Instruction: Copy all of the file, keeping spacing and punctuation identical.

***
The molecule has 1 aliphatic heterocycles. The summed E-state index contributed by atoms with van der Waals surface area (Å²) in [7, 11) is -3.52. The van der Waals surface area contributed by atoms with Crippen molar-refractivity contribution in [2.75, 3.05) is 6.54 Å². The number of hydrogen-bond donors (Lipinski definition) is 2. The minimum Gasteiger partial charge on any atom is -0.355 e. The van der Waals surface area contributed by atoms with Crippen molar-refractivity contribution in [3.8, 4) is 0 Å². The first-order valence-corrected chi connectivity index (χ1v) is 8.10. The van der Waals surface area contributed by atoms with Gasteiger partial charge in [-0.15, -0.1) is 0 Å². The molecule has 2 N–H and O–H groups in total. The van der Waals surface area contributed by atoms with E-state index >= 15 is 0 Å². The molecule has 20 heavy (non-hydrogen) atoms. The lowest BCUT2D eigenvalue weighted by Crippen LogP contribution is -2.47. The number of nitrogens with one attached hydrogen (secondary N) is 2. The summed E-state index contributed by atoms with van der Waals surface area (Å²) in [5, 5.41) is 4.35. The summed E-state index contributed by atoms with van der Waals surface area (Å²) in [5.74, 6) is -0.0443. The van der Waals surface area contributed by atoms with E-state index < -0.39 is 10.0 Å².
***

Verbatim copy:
The molecule has 1 aliphatic heterocycles. The summed E-state index contributed by atoms with van der Waals surface area (Å²) in [7, 11) is -3.52. The van der Waals surface area contributed by atoms with Crippen molar-refractivity contribution in [2.75, 3.05) is 6.54 Å². The number of hydrogen-bond donors (Lipinski definition) is 2. The minimum Gasteiger partial charge on any atom is -0.355 e. The van der Waals surface area contributed by atoms with Crippen molar-refractivity contribution in [3.8, 4) is 0 Å². The first-order valence-corrected chi connectivity index (χ1v) is 8.10. The van der Waals surface area contributed by atoms with Gasteiger partial charge in [-0.15, -0.1) is 0 Å². The molecule has 2 N–H and O–H groups in total. The van der Waals surface area contributed by atoms with E-state index >= 15 is 0 Å². The molecule has 20 heavy (non-hydrogen) atoms. The lowest BCUT2D eigenvalue weighted by Crippen LogP contribution is -2.47. The number of nitrogens with one attached hydrogen (secondary N) is 2. The summed E-state index contributed by atoms with van der Waals surface area (Å²) in [5, 5.41) is 4.35. The summed E-state index contributed by atoms with van der Waals surface area (Å²) in [5.74, 6) is -0.0443. The van der Waals surface area contributed by atoms with E-state index < -0.39 is 10.0 Å².